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Researchers Produce Grafts that Replicate the Human Ear

Using state-of-the-art tissue engineering techniques and a 3D printer, researchers at Weill Cornell Medicine and Cornell Engineering have assembled a replica of an adult human ear that looks and feels natural. The study, published online in Acta Biomaterialia on March 16, offers the promise of grafts with well-defined anatomy and the correct biomechanical properties for those who are born with a congenital malformation or who lose an ear later in life.


“Ear reconstruction requires multiple surgeries and an incredible amount of artistry and finesse,” said, Dr. Jason Spector, chief of the Division of Plastic and Reconstructive Surgery at Weill Cornell Medicine and NewYork-Presbyterian/Weill Cornell Medical Center and a professor of surgery (plastic surgery) at Weill Cornell Medicine. “This new technology may eventually provide an option that feels real for thousands needing surgery to correct outer ear deformities.”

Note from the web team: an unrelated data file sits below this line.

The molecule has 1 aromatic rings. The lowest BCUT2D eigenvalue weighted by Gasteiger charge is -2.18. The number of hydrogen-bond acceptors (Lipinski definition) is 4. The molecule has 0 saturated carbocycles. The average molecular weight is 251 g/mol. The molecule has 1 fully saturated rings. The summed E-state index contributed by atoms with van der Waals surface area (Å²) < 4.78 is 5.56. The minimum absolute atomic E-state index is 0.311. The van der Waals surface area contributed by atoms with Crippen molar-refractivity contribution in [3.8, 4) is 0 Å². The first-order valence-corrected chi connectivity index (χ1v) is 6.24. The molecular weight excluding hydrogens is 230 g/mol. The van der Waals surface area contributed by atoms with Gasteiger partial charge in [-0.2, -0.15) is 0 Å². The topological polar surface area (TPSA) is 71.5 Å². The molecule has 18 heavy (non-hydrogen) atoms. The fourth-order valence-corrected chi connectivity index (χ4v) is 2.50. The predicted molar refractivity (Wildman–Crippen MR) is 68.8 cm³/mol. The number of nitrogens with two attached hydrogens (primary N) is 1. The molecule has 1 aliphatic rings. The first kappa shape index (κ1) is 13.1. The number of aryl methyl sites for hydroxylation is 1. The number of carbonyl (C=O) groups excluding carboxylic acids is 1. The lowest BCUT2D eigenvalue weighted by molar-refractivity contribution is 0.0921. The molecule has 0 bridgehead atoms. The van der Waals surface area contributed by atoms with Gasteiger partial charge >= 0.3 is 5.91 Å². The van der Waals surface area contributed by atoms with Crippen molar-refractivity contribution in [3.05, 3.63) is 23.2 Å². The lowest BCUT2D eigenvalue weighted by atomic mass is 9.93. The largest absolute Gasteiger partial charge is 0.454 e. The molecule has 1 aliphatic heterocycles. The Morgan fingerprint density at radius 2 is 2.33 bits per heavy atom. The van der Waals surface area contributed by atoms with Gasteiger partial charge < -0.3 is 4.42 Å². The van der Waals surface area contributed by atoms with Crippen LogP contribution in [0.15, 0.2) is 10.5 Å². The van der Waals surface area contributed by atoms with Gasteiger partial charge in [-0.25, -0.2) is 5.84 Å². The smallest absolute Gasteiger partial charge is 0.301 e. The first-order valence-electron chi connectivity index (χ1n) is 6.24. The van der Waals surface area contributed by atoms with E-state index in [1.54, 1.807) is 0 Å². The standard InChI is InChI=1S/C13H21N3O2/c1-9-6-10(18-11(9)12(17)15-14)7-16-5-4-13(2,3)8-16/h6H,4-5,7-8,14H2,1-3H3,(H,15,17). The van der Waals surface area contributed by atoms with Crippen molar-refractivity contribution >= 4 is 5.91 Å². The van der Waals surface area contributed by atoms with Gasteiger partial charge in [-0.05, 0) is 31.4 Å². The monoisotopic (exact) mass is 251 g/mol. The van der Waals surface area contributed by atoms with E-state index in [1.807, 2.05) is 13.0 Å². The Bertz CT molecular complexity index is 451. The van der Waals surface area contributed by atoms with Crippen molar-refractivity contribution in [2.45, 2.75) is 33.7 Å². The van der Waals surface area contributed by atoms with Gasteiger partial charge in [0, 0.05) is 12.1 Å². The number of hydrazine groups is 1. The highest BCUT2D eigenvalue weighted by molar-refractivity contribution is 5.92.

Many surgeons build a replacement ear using cartilage removed from a child’s ribs, an operation that can be painful and scarring. And though the resulting graft can be crafted to resemble the recipient’s other ear, it generally does not have the same flexibility.



Pictured is the intricate, left-ear plastic scaffold that was created on a 3D printer based on data from a person’s ear, anterior view (left) and posterior view (right). Credit: Spector Lab




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